by Linda Ha
"It's nearly 100 percent effective. We did studies here at Mayo Clinic back in the late 1990s that demonstrated that nearly everyone vaccinated was completely protected against getting the cancer-causing strains," said Dr. Robert Jacobson, Professor of Pediatrics and Medical Director at Mayo Clinic Primary care and Immunization Program. Health experts recommend young adolescents — starting at age 9 — get an HPV vaccination before they're exposed. "I think in practice, we act like there's time. Your child is not at risk yet so let's wait, but we know that as parents of busy teenagers it's hard to get the kids in for regular visits. On average a child may make one well-child visit every four years," said Dr. Jacobson.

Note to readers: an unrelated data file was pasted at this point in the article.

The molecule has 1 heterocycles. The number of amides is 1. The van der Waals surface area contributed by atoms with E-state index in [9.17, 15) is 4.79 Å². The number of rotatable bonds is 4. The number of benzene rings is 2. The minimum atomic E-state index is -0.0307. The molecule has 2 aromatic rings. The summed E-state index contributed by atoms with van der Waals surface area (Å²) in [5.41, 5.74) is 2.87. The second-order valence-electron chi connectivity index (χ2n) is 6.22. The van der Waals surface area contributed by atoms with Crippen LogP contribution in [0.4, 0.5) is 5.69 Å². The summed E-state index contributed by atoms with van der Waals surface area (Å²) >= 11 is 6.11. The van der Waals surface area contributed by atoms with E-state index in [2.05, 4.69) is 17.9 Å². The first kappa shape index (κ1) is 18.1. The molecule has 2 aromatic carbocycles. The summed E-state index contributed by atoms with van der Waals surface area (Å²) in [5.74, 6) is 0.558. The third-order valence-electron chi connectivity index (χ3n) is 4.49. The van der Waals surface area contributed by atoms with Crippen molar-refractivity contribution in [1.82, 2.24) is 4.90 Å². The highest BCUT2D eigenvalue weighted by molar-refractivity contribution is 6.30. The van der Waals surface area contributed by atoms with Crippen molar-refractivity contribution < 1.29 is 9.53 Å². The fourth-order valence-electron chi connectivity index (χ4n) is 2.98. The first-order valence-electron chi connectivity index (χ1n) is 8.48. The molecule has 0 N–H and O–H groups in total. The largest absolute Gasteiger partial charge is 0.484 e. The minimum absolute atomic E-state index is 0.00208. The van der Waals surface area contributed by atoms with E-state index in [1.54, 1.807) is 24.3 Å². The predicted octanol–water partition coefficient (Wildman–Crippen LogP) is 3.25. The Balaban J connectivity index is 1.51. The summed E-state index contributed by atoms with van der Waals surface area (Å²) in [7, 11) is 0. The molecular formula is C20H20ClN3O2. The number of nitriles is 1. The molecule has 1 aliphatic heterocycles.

Reach: KTTC-TV Channel 10 is the Rochester, Minnesota-based NBC affiliate. Its website has more than 160,00 unique visitors each month.
Context: Robert Jacobson, M.D. is a Mayo Clinic pediatrician with the Mayo Clinic Children's Center. Dr. Jacobson serves as the medical director for the Population Health Science Program at Mayo Clinic's Robert D. and Patricia E. Kern Center for the Science of Health Care Delivery. He also leads Mayo's Employee and Community Health (ECH) Research Initiative. You can read about his research here.